Utah Homeowners Vow Suit Over 'Impact' Fees
School officials in a fast-growing Utah district are bracing for a class action amid complaints that they owe $2.5 million to local homeowners.
The dispute in the popular ski-resort town of Park City stems from school "impact" fees levied on new homes built in the area. Enrollment in the Park City schools has doubled to more than 3,000 students in the past seven years, and district officials in 1994 worked with city and county authorities to impose the fees to help pay for more classrooms. Park City is in Summit County, southeast of Salt Lake City.
State lawmakers quashed those fees effective next month, however, and some residents and developers in Park City are demanding refunds on the $2.5 million collected and put in escrow over the past two years.
"I find it hard to believe that they want to soak the newcomer," said Edward F. Brophy, who paid about $7,000 in impact fees when he moved to Park City in 1994 and built a duplex a year later. "If this were a consistent, ongoing, until-the-end-of-time tax, I'd say 'have at it.' But I can't for the life of me see how this is fair."
Nikki Lowry, the president of the Park City school board, said fees were collected before the legislative moratorium. The district may keep the money, newas it would help defer the debt service on a $31.5 million bond passed last year to pay for building over the next 15 years.
But such a move likely would land the district in court, she said.
"If we choose not to give it back, we have every legal right," Ms. Lowry said. "But it will likely mean a class-action suit. There's talk already that there are people who will try to sue us."
An Unfair Tax?
School impact fees usually are assessed on new homes as a way to make growth help pay for itself. But developers, who pay the fees and often pass the costs on to people who buy the homes, often fight the fees and their rationale.
As plaintiffs, these developers argue that it's unfair to tax people who buy newly built homes to pay to accommodate enrollment growth because people who have no children or who already live in the district often buy such homes.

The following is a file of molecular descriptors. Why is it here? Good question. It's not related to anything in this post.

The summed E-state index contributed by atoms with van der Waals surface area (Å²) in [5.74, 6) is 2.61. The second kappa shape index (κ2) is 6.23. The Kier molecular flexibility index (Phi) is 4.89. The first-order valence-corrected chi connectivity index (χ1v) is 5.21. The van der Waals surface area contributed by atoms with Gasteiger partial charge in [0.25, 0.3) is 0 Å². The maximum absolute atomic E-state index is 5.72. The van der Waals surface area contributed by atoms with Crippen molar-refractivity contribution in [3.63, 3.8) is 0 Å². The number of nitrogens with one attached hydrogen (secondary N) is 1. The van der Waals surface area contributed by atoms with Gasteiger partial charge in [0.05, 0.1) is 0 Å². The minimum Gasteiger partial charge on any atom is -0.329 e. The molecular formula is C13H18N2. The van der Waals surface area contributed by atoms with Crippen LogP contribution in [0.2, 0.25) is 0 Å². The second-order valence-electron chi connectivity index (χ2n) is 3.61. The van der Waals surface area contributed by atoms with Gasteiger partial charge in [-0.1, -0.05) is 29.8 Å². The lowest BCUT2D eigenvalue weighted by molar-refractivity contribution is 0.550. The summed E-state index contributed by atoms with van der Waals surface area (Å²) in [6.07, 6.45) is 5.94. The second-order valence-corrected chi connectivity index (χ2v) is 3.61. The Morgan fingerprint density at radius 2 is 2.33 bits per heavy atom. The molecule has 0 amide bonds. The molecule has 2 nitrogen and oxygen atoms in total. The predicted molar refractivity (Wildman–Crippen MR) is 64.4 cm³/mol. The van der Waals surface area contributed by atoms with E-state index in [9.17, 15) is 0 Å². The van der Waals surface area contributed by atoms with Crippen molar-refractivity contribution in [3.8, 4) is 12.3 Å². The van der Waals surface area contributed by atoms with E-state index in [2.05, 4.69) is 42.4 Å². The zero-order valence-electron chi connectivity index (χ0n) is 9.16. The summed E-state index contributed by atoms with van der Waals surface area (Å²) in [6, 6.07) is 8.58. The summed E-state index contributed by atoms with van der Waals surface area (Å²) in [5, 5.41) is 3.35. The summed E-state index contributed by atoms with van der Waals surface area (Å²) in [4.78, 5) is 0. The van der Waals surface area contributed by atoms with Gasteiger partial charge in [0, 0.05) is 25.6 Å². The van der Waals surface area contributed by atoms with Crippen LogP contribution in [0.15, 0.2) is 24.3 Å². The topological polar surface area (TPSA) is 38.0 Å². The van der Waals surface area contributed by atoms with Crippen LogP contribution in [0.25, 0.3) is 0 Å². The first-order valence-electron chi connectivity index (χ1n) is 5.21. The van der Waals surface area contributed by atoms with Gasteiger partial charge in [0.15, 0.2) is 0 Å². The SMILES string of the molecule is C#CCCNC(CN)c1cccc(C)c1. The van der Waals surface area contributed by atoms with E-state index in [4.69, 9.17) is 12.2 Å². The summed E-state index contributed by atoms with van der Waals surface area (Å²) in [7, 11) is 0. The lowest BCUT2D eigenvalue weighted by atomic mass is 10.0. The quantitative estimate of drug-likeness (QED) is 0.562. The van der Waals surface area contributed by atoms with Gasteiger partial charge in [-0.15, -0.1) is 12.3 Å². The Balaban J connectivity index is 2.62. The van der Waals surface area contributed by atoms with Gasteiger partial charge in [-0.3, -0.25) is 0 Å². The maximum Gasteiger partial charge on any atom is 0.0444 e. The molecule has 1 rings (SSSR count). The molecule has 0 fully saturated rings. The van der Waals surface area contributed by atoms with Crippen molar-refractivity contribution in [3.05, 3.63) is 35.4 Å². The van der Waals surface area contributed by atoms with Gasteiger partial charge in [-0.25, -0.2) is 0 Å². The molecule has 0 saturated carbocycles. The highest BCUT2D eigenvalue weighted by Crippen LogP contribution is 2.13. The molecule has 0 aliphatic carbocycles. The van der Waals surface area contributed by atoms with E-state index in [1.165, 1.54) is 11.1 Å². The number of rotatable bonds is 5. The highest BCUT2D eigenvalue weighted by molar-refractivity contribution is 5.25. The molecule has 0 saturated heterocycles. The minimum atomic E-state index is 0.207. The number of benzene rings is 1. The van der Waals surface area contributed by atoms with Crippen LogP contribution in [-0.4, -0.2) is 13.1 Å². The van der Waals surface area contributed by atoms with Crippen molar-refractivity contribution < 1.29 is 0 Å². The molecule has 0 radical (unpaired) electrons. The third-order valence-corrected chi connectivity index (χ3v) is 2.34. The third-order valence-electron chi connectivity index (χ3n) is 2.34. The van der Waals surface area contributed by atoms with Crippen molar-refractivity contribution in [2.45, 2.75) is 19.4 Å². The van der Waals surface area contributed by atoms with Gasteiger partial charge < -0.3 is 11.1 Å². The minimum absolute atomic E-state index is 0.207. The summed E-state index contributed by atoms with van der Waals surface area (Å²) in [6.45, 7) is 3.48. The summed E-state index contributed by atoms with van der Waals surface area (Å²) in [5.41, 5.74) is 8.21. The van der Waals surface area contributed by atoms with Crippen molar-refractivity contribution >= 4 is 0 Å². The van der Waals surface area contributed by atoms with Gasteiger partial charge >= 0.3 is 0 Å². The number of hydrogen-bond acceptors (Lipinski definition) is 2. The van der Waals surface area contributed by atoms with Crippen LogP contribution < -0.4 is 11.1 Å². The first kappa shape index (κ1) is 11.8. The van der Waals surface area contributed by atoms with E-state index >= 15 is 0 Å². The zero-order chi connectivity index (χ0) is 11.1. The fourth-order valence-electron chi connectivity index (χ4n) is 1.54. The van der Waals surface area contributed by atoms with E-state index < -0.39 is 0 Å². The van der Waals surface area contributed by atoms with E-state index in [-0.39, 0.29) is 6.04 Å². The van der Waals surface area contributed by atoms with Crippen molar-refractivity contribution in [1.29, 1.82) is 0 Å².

The Colorado Supreme Court is considering appeals of lower-court rulings that impact fees violate state school-funding laws. (See Education Week, April 19, 1995.)
Although school enrollment is booming in Utah, Park City's school impact fee of $3,393 per home is the only one in the state.
"None of the other districts picked it up," said Darrell White, the executive director of the Utah School Superintendents Association. "They wanted to see what happened in Park City."
Last year, several months after the fees were set in Park City, state lawmakers passed a bill that specified about eight fees that could be imposed on new homeowners. But the legislation prohibited school impact fees after May 1 of this year.
Some lawmakers were concerned that the impact fee in Park City, one of the state's more affluent districts, bypassed the state's equity formulas for school spending, according to officials of the state home builders' association.
"Schools have definite mechanisms of funding," said L. Tasman Biesinger, the executive vice president of the group, which helped draft the law. "They receive the largest portion of the state budget."
Park City's Ms. Lowry said the district will try to reverse the legislature's action, and the school board will hold hearings to gauge public sentiment about what to do with the $2.5 million.
A public survey taken by the district before the fees were imposed reported that nearly 90 percent of residents liked the idea.
"Clearly, we're hearing from people who want refunds from the impact fees," Ms Lowry said. "But there's a vast majority of people out there who wanted impact fees in the first place who haven't been heard yet."